Question: I would like to sponsor a table ($300) at a breakfast awards program at a real estate office. There will be additional sponsors other than home inspectors who also will have tables. Does sponsoring this table violate the ASHI Code of Ethics (CoE), Section 1C? Also, does buying a table at a breakfast awards program for a real estate office differ from buying a table at a home show or street fair?
This table sponsorship is not a violation of the ASHI CoE if the ASHI member’s purchase of the $300 table is not exclusive. To answer your questions, we pose this question: Is the program open to all home inspectors in the service area? If other inspectors have the opportunity, but choose not to participate, that is their marketing decision; however, if you have been assured that the offering is not exclusive to you, but that the “right to market” comes with an assurance that your position on any in-house referral list will be placed above other qualified inspectors, then this type of sponsorship would be a violation of CoE 1C.
The response to the RFI e010112c stated that payments by home inspectors to real estate companies for referrals, endorsements, “approved” or “preferred” listings, marketing partnerships, special relationships, usage of another’s logo or trademark or similar benefits are inconsistent with the ASHI Code of Ethics, even if the payments are called advertising, marketing or a similar term. Up-front fees and per-transaction payments for such purposes also are inconsistent with the Code of Ethics.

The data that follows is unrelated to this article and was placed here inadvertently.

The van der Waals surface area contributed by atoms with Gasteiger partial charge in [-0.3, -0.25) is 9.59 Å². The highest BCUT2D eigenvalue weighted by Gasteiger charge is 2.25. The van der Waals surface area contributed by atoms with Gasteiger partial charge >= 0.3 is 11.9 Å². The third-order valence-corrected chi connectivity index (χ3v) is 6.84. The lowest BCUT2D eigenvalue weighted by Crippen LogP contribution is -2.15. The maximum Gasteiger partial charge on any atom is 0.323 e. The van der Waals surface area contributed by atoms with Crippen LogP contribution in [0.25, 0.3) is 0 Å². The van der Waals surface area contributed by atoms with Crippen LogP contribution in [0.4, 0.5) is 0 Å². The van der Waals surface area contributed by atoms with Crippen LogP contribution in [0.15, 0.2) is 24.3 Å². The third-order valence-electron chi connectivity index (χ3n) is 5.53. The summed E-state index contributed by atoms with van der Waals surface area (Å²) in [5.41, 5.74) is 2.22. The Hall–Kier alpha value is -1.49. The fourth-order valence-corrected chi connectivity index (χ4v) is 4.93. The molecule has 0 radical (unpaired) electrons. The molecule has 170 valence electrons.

A home security company is sending out emails to home inspectors, advertising a program they have designed exclusively for home inspectors. This program will pay $165 for each closed sale or activation that the home inspector completes. Does this program violate the ASHI Code of Ethics?
This program is clearly a violation of the ASHI Code of Ethics, Section 1E, which states: “Inspectors shall not accept compensation, directly or indirectly, for recommending contractors, services, or products to inspection clients or other parties having an interest in inspected properties.”
I own and operate an inspection company, a certified pest control company and a licensed contracting firm. Currently, I have no advertising on my vehicle, but I would like to put lettering on my truck. I am wondering if there is a conflict or an implied conflict if I was to advertise all three of my companies on the same truck?
There is no conflict if you choose to advertise all of your separate companies on your vehicle. However, accepting compensation for pest control, construction services or both as a result of findings during a home inspection is a conflict and violation of the ASHI CoE. To avoid an implied conflict of interest, you should avoid providing pest control services and construction work for any home you inspect, for up to one year from the date of the home inspection.
Know the Code: The ASHI Code of Ethics can be found at this link: https://www.homeinspector.org/Code-of-Ethics
Jamison Brown is the owner of Home Inspections by Jamison & Company, Poquoson, VA. Before becoming an ASHI member in 1988, Jamison was a project manager, and supervised the construction and remodeling of more than 10,000 housing units for the U.S. Department of Defense (DoD) and the U.S. Department of Housing and Urban Development (HUD). Jamison is a former member of the Carpenters and Joiners of America, and a former licensed plumber in the state of Virginia. He is a member of the International Code Council, International Association of Electrical Inspectors (IAEI) and a certified member of the American Society of Home Inspectors (ASHI). He has been a member of ASHI’s Technical and Membership Committees, and was chair of the CEPP Committee. Currently, he chairs the ASHI Code of Ethics Committee. Jamison has personally inspected more than 18,000 residential and commercial properties. Contact him at email@example.com.